Forming An S-Corporation To Reduce Self-Employment Taxes

A potential advantage of incorporating your business into an S-Corporation is the ability to reduce the Social Security and Medicare taxes that you pay.

S-Corporation Vs. 1099 simple Example
Let’s say you have two self-employed people, Frank and Mary, who are both independent photographers. Their businesses make the same net profits of $60,000. The only difference is that Frank is a Sole Proprietorship and Mary is an S-Corporation.

Because Frank is a sole proprietorship, there is no difference between him and the business. They are one and the same. Therefore he has to pay self-employment taxes (Social Security + Medicare) of 15.3% on the entire $60,000 annual net profit, or about $9,000 in just self employment taxes. He also must pay federal income taxes on that income.

Mary is a bit different. She incorporated her one-person business into an S-Corporation, which is a separate entity. She wears two hats: she is the owner of that corporation, and also the employee.

S-Corporation are a ‘pass-through’ entity, which means all the profits of the corporation pass through directly to the shareholders’ tax returns. S-Corps do not pay corporate income taxes. However, the classification of this profit also matters:

As an employee, she just assigns herself a “reasonable salary” as required by the IRS. She does some research, and finds that similar photographers in her area earn $20 an hour. $20 an hour x 40 hours a week = $800/week, or $41,600/year.

As the corporation shareholder, she owns a business with $5,000 of overall profits each month, but also pays out $4,000 for that one extremely loyal employee. That means $1,000 per month is not paid out as salary, and will be distributed to the shareholders (her) as dividends, or unearned income.

At tax time, Mary gets $41,600 a year in earned income as an employee, and $18,400 in S-Corp distributions as a shareholder. You only pay self-employment taxes on earned income. $41,600 x 15.3% = $6,364.80 She also must pay federal and local income taxes, the same amount as Frank.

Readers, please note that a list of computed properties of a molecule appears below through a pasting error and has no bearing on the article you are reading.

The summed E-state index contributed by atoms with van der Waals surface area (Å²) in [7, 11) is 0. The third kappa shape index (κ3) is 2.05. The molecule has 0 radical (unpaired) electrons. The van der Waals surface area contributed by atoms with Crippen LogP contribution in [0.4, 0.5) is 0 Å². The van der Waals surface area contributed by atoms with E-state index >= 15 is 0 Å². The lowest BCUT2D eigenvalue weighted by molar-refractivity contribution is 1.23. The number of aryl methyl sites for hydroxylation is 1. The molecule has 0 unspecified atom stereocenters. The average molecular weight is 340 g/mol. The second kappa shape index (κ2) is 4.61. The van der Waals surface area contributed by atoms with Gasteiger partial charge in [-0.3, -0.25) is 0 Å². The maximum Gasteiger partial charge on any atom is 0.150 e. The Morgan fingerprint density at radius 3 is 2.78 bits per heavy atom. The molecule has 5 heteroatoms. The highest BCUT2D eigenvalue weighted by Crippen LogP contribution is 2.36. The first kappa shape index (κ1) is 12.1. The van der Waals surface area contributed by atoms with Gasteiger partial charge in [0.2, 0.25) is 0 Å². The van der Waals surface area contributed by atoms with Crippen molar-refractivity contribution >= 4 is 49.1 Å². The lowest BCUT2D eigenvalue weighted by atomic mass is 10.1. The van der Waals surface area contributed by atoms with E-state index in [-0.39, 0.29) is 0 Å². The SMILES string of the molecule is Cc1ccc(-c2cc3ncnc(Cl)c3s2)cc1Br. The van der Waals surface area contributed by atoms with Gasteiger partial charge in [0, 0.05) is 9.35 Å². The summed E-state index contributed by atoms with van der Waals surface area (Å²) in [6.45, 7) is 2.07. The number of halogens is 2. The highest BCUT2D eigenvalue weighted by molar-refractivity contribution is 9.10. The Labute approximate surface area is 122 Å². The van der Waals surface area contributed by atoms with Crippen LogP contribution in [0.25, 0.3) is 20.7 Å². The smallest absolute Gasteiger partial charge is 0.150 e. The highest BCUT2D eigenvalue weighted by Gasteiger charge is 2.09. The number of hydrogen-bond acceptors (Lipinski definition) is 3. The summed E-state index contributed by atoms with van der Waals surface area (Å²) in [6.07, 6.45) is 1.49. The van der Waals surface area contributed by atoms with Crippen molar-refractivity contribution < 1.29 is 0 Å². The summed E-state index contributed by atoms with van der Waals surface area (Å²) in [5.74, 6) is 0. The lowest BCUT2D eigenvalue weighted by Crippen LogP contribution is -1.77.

So as an S-Corporation, Mary paid $2,815.20 a year less than Sam in taxes.

Basically, you are saving self-employment taxes on whatever profits are not counted as salary. In the past (and also in the present), aggressive business owners have tried to take all their income as dividends and receive zero salary, but the IRS has been cracking down on this.

As you can see, the benefit can be really significant as overall net profit increases. The difference between $90k salary vs. $50k salary/$40k dividends is $6,000 a year in savings. Remember, you have the right to structure your business to minimize taxes.

The main hurdle with this strategy is that the IRS gives basically no guidance as to what is a “reasonable” salary. From the case studies that I have read, the IRS does not want to be in the position to decide what people ‘should’ earn. People who have good substantiation of why they chose the salary they did have passed through audits successfully. People who didn’t and took unreasonably low salaries got their dividends recharacterized as earned income, and got charged back-taxes and penalties.

Some accountants use the “50/50 rule”, which says that your salary should be no less than 50% of the net profit, allowing the other 50% to be distributions. This is more of an anecdotal rule from what I have read, and has no basis from any IRS source or hard evidence that I am aware of.

I should also note that if you pay less in Social Security taxes, this may affect your future Social Security earnings in the future, as your salary is seen as lower. However, if you’re like me, you’d much rather take the money now as opposed to hoping to get it back 40 years from now.


1099 Contractor Vs S - Corp.


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